Wednesday, November 2, 2016

264. Why New Yorkers Won't Put Up with Donald Trump

With the election close upon us, it seems fitting to republish here Vignette #14, dated July 1, 2012, explaining what New Yorkers will and won't put up with (chapter 17 in the book).  At the moment, they won't put up with Donald Trump.  He's a native son, and Hillary has problems, but he simply goes too far.  So here is that text from over four years ago, when another presidential election was in the offing.  You will see how it applies to the Donald.

14.  Dear readers,  Here, as promised, is Tolerance and diversity in the city: What New Yorkers will and won't put up with, and why.  7/1/12                                                                                  

We New Yorkers are pretty easygoing regarding the morals of our elected officials, which sometimes puzzles non-New Yorkers who read about those officials' misdeeds and peccadilloes. As an example I'll mention again Jimmy (Beau James) Walker, our dapper parade-loving mayor in the Roaring Twenties, a celebrity long before my time but even today a legend in the city. Natty, beguiling, and debonair, he charmed everyone who came near him, and seemed the very embodiment of his age, being fond of chorus girls and speakeasies and rarely showing up at City Hall before noon. Alas, the Great Crash of '29 and the Depression that followed brought a very different age when his charm and nonchalance didn't quite seem appropriate. When an investigation of his administration revealed rampant corruption, Mayor Jimmy resigned his office and, fearing indictment, left the country for an extended stay in Europe, where his show girl lady friend soon joined him. But the investigation never pinned any specific misdeed on him, and when he returned to the city a few years later, a dozen tugboats crammed with well-wishers saluted him in the harbor with horns and whistles, reporters flocked in droves, and 1400 letters and telegrams awaited him in his hotel room. If a rascal, at least he was a charming rascal; all was forgiven.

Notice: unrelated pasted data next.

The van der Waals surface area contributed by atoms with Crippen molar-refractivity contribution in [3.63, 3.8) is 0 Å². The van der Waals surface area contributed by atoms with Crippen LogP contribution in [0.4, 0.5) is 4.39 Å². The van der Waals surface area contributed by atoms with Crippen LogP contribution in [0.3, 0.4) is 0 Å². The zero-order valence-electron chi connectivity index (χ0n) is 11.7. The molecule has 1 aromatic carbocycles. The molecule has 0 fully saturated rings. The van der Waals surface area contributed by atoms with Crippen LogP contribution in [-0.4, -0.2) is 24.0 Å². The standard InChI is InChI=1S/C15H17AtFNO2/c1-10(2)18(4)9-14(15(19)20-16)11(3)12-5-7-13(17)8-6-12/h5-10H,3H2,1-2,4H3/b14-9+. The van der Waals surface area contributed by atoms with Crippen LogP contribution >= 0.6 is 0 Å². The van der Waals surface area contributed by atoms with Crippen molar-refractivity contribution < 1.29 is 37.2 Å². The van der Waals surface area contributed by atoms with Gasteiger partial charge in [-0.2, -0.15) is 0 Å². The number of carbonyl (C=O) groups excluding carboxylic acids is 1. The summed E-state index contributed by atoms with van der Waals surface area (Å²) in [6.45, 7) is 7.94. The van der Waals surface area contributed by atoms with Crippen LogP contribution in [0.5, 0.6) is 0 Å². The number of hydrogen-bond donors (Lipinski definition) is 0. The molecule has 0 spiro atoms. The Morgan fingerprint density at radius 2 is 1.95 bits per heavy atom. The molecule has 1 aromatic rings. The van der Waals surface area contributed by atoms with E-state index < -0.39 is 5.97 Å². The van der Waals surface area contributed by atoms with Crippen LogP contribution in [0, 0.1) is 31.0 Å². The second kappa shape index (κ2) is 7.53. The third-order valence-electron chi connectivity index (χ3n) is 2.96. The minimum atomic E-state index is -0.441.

Fast-forward to today: Though it's common knowledge that Mayor Bloomberg has a girlfriend, this raises no eyebrows here. What does raise a few is the report of her having a six-figure salary as a member of the board of directors of Brookfield Properties, which owes the city a six-figure sum in back taxes. Also, Brookfield is the owner of Zuccotti Park, where the Wall Street occupiers moved in and founded a real community, until Hizzoner sent his minions to drive them out. This too raised a few eyebrows, but to date no torrent of moral indignation has engulfed his august presence; he hasn't crossed the line. (A possibly irrelevant aside: Michael Bloomberg, with a fortune of $22 billion, is the eleventh richest person in the U.S., but we New Yorkers, being, as I say, tolerant and easygoing, have managed to forgive him that.)

The one who truly tried our patience was Bill Clinton, at the time of Monicagate. When he repeatedly denied having an affair with the twenty-one-year-old White House intern and was then proved a liar, we didn't cry out "How wrong!" or "How immoral!" Rather, we said, "How stupid!" For it was stupid to give his enemies such ammunition. And as my dentist's assistant commented resignedly, "He just can't keep his hands off the girls!" But for most New Yorkers the charges of perjury and obstruction of justice that brought his impeachment in the House didn't constitute the high crimes and misdemeanors justifying an impeachment, and in Harlem the whole business was shrugged off as irrelevant. So when the Senate acquitted him, we concurred. And then, of course, Newt Gingrich, leader of the drive to impeach him, admitted to having an affair with a House intern, and several of his fellow solons owned up to the same. At which point, with some justification, we cried "Hypocrite!" Whatever his sins, for most of us Bill Clinton hadn't quite crossed the line.

Rudy Giuliani was a different story. We had reservations about him as a peacetime mayor (more on that another time), but had to admit that as a wartime mayor -- post 9/11, that is -- he came into his own. But when he humiliated his second wife by announcing his plans for divorce to the media, rather than first informing her in private, we found his action to be (to put it mildly) ungentlemanly, a reaction that intensified when he paraded his girlfriend about in public, and his lawyer described Mrs. Giuliani as "howling like a stuck pig." This indeed was hubris and not to be countenanced. Push New Yorkers far enough and they turn out to be conventionally moral with a vengeance. Fittingly, the aggrieved wife got a million in alimony, though the errant ex-mayor was married to the girlfriend in Gracie Mansion, the official residence of New York mayors, by none other than our illustrious current mayor, Hizzoner Michael Bloomberg.